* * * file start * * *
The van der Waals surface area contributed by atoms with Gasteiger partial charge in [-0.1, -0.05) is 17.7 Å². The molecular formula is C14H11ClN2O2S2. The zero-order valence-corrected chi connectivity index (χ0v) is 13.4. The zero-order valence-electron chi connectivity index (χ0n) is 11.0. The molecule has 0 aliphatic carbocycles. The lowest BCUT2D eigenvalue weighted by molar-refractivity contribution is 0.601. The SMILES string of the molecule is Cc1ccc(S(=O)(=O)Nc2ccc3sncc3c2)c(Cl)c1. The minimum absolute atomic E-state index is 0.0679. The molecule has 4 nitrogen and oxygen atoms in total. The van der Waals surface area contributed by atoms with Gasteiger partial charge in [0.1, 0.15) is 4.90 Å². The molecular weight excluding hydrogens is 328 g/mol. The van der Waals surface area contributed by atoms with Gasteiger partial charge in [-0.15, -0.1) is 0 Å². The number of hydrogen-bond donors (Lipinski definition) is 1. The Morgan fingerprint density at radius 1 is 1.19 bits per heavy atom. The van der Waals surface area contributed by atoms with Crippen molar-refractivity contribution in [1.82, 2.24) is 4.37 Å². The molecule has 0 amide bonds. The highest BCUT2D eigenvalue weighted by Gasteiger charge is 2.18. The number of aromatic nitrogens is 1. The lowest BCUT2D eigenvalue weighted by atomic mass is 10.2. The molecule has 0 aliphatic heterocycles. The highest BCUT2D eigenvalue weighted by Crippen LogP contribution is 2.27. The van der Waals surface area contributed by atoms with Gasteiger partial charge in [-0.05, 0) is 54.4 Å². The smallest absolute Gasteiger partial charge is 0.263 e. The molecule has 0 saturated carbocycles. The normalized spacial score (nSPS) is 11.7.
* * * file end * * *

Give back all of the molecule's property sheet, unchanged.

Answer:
The van der Waals surface area contributed by atoms with Gasteiger partial charge in [-0.1, -0.05) is 17.7 Å². The molecular formula is C14H11ClN2O2S2. The zero-order valence-corrected chi connectivity index (χ0v) is 13.4. The zero-order valence-electron chi connectivity index (χ0n) is 11.0. The molecule has 0 aliphatic carbocycles. The lowest BCUT2D eigenvalue weighted by molar-refractivity contribution is 0.601. The SMILES string of the molecule is Cc1ccc(S(=O)(=O)Nc2ccc3sncc3c2)c(Cl)c1. The minimum absolute atomic E-state index is 0.0679. The molecule has 4 nitrogen and oxygen atoms in total. The van der Waals surface area contributed by atoms with Gasteiger partial charge in [0.1, 0.15) is 4.90 Å². The molecular weight excluding hydrogens is 328 g/mol. The van der Waals surface area contributed by atoms with Gasteiger partial charge in [-0.15, -0.1) is 0 Å². The number of hydrogen-bond donors (Lipinski definition) is 1. The Morgan fingerprint density at radius 1 is 1.19 bits per heavy atom. The van der Waals surface area contributed by atoms with Crippen molar-refractivity contribution in [1.82, 2.24) is 4.37 Å². The molecule has 0 amide bonds. The highest BCUT2D eigenvalue weighted by Gasteiger charge is 2.18. The number of aromatic nitrogens is 1. The lowest BCUT2D eigenvalue weighted by atomic mass is 10.2. The molecule has 0 aliphatic heterocycles. The highest BCUT2D eigenvalue weighted by Crippen LogP contribution is 2.27. The van der Waals surface area contributed by atoms with Gasteiger partial charge in [-0.05, 0) is 54.4 Å². The smallest absolute Gasteiger partial charge is 0.263 e. The molecule has 0 saturated carbocycles. The normalized spacial score (nSPS) is 11.7.